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Letters from Readers - February 2010 American History

Originally published on HistoryNet.com. Published Online: November 24, 2009 
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Whose New World?
Our October cover story about who might have reached America before 1492 prompted Richard Lau of Georgetown, Colo., to lament how Columbus is betrayed in other forums as "an evil brutish man who mistreated native people. His behavior was probably no better or worse than that exhibited by humans from the beginning of recorded history."


Rx for Health Care

As a student of history and the philosophy of the Founding Fathers, I take issue with many of James Mohr's assertions in "Interview" (October 2009). Just because states delved into their budgets in the past for public mental health and bills have been introduced to "nationalize" health care does not make it right. Why can't we do more with freedom of choice and less government restriction?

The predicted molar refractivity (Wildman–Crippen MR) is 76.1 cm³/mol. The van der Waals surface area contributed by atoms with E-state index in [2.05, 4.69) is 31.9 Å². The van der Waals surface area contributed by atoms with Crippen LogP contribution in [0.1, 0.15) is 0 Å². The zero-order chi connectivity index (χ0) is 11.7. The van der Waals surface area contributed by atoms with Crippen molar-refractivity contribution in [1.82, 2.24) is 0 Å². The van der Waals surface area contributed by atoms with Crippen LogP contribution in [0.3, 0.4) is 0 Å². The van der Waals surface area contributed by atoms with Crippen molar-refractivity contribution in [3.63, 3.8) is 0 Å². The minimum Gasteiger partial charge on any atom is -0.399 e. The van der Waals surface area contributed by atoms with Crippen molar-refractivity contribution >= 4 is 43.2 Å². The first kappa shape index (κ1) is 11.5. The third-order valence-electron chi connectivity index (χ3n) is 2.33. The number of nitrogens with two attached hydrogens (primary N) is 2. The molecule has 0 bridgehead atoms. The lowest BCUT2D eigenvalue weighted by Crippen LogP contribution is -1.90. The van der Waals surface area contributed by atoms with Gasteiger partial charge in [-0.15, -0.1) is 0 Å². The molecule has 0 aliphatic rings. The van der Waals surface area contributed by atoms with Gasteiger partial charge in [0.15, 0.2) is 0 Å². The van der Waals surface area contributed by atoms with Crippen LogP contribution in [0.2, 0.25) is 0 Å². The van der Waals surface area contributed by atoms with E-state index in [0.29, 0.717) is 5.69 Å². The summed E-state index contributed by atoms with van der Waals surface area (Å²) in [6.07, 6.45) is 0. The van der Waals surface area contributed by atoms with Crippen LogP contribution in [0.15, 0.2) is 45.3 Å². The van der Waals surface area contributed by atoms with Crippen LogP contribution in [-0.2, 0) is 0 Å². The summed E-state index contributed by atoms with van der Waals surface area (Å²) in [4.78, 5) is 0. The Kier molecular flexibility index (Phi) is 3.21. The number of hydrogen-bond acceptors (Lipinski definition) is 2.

Thomas Harmon
Marshall, Mich.

We say…
Mohr says he is "astonished anyone would leap to the conclusion that I prescribe 'nationalization' as the cure for our medical ills. Nowhere do I do that, and I cite Mayo and Kaiser as examples that might be emulated. But there is no denying the historical fact that American governments have played a role in health ever since the colonies required local authorities to provide care for the poor."

Understanding Oz
In "The Matriarch behind the Curtain" (October 2009), Evan Schwartz portrays Oz author L. Frank Baum as doomed to failure but for his domineering mother-in-law. Yes, Matilda Gage had a profound influence on Baum's life. But to characterize her as both domineering shrew and the inspiration for Glinda, a "contraction of Good Witch and Matilda," misrepresents this under-appreciated early champion of women's rights.
Judy Bieber
U. of New Mexico

We say…
Schwartz replies: "Baum was a man of many talents, but evidence also shows he was often overly ambitious and poor at managing money, contributing to his failures. I don't argue his mother-in-law was a witch. I show how she encouraged him to write and also exposed the medieval practice of witch hunting, which made Baum quite aware of the myth of wicked witches."
 



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